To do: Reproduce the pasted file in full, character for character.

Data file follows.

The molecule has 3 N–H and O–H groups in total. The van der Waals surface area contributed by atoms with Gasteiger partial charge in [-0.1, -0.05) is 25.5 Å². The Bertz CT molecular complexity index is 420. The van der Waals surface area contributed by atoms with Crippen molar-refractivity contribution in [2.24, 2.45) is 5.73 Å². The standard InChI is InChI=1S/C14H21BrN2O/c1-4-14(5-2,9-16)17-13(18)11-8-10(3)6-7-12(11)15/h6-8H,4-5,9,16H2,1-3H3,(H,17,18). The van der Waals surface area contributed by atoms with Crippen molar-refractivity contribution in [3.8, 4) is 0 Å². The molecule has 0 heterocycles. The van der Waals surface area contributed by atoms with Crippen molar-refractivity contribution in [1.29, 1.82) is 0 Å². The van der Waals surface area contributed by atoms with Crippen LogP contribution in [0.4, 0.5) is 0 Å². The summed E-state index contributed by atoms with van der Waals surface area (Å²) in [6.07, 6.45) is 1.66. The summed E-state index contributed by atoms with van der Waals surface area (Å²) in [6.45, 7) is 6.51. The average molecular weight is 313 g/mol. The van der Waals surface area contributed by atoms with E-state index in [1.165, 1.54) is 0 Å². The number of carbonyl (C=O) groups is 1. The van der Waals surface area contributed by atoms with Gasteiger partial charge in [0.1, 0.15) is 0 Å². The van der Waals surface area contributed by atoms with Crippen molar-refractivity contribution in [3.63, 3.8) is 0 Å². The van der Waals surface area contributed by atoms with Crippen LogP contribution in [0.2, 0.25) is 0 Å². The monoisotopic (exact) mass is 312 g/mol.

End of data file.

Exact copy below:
The molecule has 3 N–H and O–H groups in total. The van der Waals surface area contributed by atoms with Gasteiger partial charge in [-0.1, -0.05) is 25.5 Å². The Bertz CT molecular complexity index is 420. The van der Waals surface area contributed by atoms with Crippen molar-refractivity contribution in [2.24, 2.45) is 5.73 Å². The standard InChI is InChI=1S/C14H21BrN2O/c1-4-14(5-2,9-16)17-13(18)11-8-10(3)6-7-12(11)15/h6-8H,4-5,9,16H2,1-3H3,(H,17,18). The van der Waals surface area contributed by atoms with Crippen molar-refractivity contribution in [3.8, 4) is 0 Å². The molecule has 0 heterocycles. The van der Waals surface area contributed by atoms with Crippen molar-refractivity contribution in [1.29, 1.82) is 0 Å². The van der Waals surface area contributed by atoms with Crippen LogP contribution in [0.4, 0.5) is 0 Å². The summed E-state index contributed by atoms with van der Waals surface area (Å²) in [6.07, 6.45) is 1.66. The summed E-state index contributed by atoms with van der Waals surface area (Å²) in [6.45, 7) is 6.51. The average molecular weight is 313 g/mol. The van der Waals surface area contributed by atoms with E-state index in [1.165, 1.54) is 0 Å². The number of carbonyl (C=O) groups is 1. The van der Waals surface area contributed by atoms with Gasteiger partial charge in [0.1, 0.15) is 0 Å². The van der Waals surface area contributed by atoms with Crippen molar-refractivity contribution in [3.63, 3.8) is 0 Å². The van der Waals surface area contributed by atoms with Crippen LogP contribution in [0.2, 0.25) is 0 Å². The monoisotopic (exact) mass is 312 g/mol.